1. Write some code on mbed.org
  2. Compile the code and download the firmware binary
  3. Copy the binary from the download directory to the emulated drive and hit reset
  4. Troubleshoot the new code with external tools and software
  5. Return to step 1

The software involved to make all of this work out-of-the-box across multiple pldatforms is quite clever, but it has some limitations:

  • The user must manually copy the firmware onto the board every time.
  • Mass storage device emulation is a moving target - it’s difficult to future-proof against OS driver and filesystem changes.
  • The IDE has no way to directly interact with the board - it can’t retrieve serial log messages or read the microcontroller’s registers.

With WebUSB, we could potentially resolve all of those issues:

  • The browser can talk directly to the interface chip via WebUSB, eliminating the manual drag’n’drop step.
  • Since WebUSB doesn’t depend on OS-level application drivers, it’s no longer necessary to tunnel everything through the lowest-common-denominator of drivers to build something that works out-of-the-box everywhere.
  • With a custom USB protocol, the browser can access the full capabilities of the interface chip, which include on-chip debugging and bidirectional serial communication with the target chip.

Alas, as I am only one man and the mbed IDE itself is closed source, I don’t have the time and resources to build a fully enabled online IDE that interfaces directly with the hardware. What I do have is a proof-of-concept that cuts out the pesky drag’n’drop step, allowing a direct download from the browser to the target microcontroller without leaving the browser.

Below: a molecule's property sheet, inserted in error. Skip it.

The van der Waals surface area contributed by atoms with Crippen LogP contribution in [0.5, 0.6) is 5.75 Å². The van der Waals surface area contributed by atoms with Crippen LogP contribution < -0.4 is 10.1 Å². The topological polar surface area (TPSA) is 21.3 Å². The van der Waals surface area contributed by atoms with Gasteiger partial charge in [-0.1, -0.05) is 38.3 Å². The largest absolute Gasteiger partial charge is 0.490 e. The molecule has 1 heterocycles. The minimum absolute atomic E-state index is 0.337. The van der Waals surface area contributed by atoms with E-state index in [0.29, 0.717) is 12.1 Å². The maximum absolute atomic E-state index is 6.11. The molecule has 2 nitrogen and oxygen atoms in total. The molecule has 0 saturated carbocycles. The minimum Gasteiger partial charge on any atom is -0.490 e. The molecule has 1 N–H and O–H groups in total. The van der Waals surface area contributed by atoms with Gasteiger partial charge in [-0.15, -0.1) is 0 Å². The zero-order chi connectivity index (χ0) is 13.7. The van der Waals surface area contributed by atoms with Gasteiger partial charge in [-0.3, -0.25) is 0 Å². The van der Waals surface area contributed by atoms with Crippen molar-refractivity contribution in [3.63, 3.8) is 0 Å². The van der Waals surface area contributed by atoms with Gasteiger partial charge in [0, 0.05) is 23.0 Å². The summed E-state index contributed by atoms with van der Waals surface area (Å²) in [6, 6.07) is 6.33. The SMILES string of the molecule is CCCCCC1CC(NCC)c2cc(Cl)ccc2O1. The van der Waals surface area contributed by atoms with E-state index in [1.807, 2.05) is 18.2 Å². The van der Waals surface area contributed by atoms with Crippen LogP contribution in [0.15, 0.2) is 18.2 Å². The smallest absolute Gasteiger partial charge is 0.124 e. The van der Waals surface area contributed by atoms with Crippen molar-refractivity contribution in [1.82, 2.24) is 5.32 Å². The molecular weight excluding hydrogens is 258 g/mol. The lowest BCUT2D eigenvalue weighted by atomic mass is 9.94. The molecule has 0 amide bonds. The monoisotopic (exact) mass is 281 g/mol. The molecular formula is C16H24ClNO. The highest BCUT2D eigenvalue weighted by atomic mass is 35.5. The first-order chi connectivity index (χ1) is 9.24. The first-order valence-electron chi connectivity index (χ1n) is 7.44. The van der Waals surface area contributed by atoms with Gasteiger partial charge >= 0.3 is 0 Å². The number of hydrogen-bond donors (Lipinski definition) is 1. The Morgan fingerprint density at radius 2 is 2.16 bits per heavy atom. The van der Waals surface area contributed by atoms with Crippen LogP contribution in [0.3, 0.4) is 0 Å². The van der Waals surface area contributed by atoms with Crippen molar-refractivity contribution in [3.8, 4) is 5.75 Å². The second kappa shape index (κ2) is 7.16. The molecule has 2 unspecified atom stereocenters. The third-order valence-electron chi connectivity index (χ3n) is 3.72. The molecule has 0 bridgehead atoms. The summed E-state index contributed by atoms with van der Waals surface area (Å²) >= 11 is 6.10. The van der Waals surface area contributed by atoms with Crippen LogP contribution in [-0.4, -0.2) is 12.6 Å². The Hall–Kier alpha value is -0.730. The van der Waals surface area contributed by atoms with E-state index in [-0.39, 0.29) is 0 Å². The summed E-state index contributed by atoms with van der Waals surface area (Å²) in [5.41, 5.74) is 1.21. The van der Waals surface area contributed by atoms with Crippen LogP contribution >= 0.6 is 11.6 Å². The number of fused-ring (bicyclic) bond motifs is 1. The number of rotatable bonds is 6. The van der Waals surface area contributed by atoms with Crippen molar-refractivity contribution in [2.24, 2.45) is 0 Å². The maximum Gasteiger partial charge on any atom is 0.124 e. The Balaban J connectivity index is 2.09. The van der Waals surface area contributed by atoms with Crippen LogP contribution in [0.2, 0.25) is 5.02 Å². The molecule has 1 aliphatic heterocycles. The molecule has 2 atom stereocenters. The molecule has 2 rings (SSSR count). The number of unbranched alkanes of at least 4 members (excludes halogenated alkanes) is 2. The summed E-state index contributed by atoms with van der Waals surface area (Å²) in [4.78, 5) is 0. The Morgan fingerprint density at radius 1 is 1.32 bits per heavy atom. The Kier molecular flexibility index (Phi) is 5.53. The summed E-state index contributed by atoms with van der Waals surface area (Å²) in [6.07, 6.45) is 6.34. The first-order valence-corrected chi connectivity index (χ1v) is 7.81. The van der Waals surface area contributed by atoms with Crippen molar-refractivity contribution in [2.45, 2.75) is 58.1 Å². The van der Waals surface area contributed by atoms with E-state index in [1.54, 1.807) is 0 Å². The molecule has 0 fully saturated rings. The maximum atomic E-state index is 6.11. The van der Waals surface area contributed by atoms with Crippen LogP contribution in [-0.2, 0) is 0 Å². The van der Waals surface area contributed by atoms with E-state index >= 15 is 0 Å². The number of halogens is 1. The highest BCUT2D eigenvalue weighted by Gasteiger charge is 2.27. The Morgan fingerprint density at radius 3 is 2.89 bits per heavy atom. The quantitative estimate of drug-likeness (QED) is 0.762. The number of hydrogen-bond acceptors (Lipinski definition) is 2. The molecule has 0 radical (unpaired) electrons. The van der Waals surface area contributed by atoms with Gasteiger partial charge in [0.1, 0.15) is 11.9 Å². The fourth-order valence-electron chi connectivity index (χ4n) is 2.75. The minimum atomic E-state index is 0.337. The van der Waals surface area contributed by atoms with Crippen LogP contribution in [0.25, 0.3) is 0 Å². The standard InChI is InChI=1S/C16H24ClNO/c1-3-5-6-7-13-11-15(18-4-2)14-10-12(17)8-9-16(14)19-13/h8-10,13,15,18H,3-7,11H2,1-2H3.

Unlike the IDE, the interface firmware is fully open source as part of the DAPLink project. I forked the DAPLink project and added a standard USB DFU interface to the DAPLink firmware, except it reprograms the target chip instead of itself. Armed with a WebUSB DFU driver and USB DFU compatible interface firmware, we’ve got everything we need to reprogram mbed boards from the browser.

Still, it’s not much of an improvement if all we’ve done is flip it around so that we have to compile code outside of the browser and then flash it from the browser instead of vice versa.

Luckily, while the mbed IDE isn’t open-source, we can still leverage their online compiler through their remote compilation API to build projects online. With my demo, you can select programs from your workspace or published examples and compile and flash them from entirely within the browser. It’s a bit awkward since the authentication method is terrible and you still have to edit your code in a second tab, but it’s a start.

Sources on GitHub

Other Resources

Check out the dapjs project for similar ideas by someone else.